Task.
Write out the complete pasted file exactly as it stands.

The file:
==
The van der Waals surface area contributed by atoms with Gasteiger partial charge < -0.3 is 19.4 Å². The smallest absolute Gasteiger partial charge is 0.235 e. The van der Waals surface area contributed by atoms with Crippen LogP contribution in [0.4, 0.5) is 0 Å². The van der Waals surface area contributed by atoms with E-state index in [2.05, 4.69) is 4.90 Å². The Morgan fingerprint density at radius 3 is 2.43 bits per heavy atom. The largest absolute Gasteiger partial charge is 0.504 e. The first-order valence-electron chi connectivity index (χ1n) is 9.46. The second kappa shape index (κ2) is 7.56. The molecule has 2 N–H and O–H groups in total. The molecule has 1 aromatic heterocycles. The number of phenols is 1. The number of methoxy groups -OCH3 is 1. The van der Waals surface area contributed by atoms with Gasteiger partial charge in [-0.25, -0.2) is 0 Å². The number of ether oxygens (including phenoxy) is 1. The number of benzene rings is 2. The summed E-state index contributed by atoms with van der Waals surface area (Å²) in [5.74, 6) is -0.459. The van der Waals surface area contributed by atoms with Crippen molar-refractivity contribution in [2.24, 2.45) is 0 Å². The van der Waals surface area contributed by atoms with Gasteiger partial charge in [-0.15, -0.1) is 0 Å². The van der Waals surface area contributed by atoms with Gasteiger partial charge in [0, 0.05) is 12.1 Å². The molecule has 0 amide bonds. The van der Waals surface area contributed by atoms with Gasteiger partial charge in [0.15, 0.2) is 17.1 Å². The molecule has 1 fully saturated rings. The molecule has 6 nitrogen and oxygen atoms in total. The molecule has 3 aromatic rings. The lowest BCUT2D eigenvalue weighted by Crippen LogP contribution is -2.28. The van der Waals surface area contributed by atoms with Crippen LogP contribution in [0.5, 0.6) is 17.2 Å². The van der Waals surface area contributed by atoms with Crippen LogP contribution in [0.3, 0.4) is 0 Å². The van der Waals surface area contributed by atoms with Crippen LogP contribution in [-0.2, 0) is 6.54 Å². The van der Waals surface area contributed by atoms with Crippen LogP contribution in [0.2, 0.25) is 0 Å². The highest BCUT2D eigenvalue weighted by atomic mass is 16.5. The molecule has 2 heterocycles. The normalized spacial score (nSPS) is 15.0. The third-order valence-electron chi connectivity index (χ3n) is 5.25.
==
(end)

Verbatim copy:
The van der Waals surface area contributed by atoms with Gasteiger partial charge < -0.3 is 19.4 Å². The smallest absolute Gasteiger partial charge is 0.235 e. The van der Waals surface area contributed by atoms with Crippen LogP contribution in [0.4, 0.5) is 0 Å². The van der Waals surface area contributed by atoms with E-state index in [2.05, 4.69) is 4.90 Å². The Morgan fingerprint density at radius 3 is 2.43 bits per heavy atom. The largest absolute Gasteiger partial charge is 0.504 e. The first-order valence-electron chi connectivity index (χ1n) is 9.46. The second kappa shape index (κ2) is 7.56. The molecule has 2 N–H and O–H groups in total. The molecule has 1 aromatic heterocycles. The number of phenols is 1. The number of methoxy groups -OCH3 is 1. The van der Waals surface area contributed by atoms with Gasteiger partial charge in [-0.25, -0.2) is 0 Å². The number of ether oxygens (including phenoxy) is 1. The number of benzene rings is 2. The summed E-state index contributed by atoms with van der Waals surface area (Å²) in [5.74, 6) is -0.459. The van der Waals surface area contributed by atoms with Crippen molar-refractivity contribution in [2.24, 2.45) is 0 Å². The van der Waals surface area contributed by atoms with Gasteiger partial charge in [-0.15, -0.1) is 0 Å². The van der Waals surface area contributed by atoms with Gasteiger partial charge in [0, 0.05) is 12.1 Å². The molecule has 0 amide bonds. The van der Waals surface area contributed by atoms with Gasteiger partial charge in [0.15, 0.2) is 17.1 Å². The molecule has 1 fully saturated rings. The molecule has 6 nitrogen and oxygen atoms in total. The molecule has 3 aromatic rings. The lowest BCUT2D eigenvalue weighted by Crippen LogP contribution is -2.28. The van der Waals surface area contributed by atoms with Crippen LogP contribution in [0.5, 0.6) is 17.2 Å². The van der Waals surface area contributed by atoms with Crippen LogP contribution in [0.3, 0.4) is 0 Å². The van der Waals surface area contributed by atoms with Crippen LogP contribution in [-0.2, 0) is 6.54 Å². The van der Waals surface area contributed by atoms with Crippen LogP contribution in [0.2, 0.25) is 0 Å². The highest BCUT2D eigenvalue weighted by atomic mass is 16.5. The molecule has 2 heterocycles. The normalized spacial score (nSPS) is 15.0. The third-order valence-electron chi connectivity index (χ3n) is 5.25.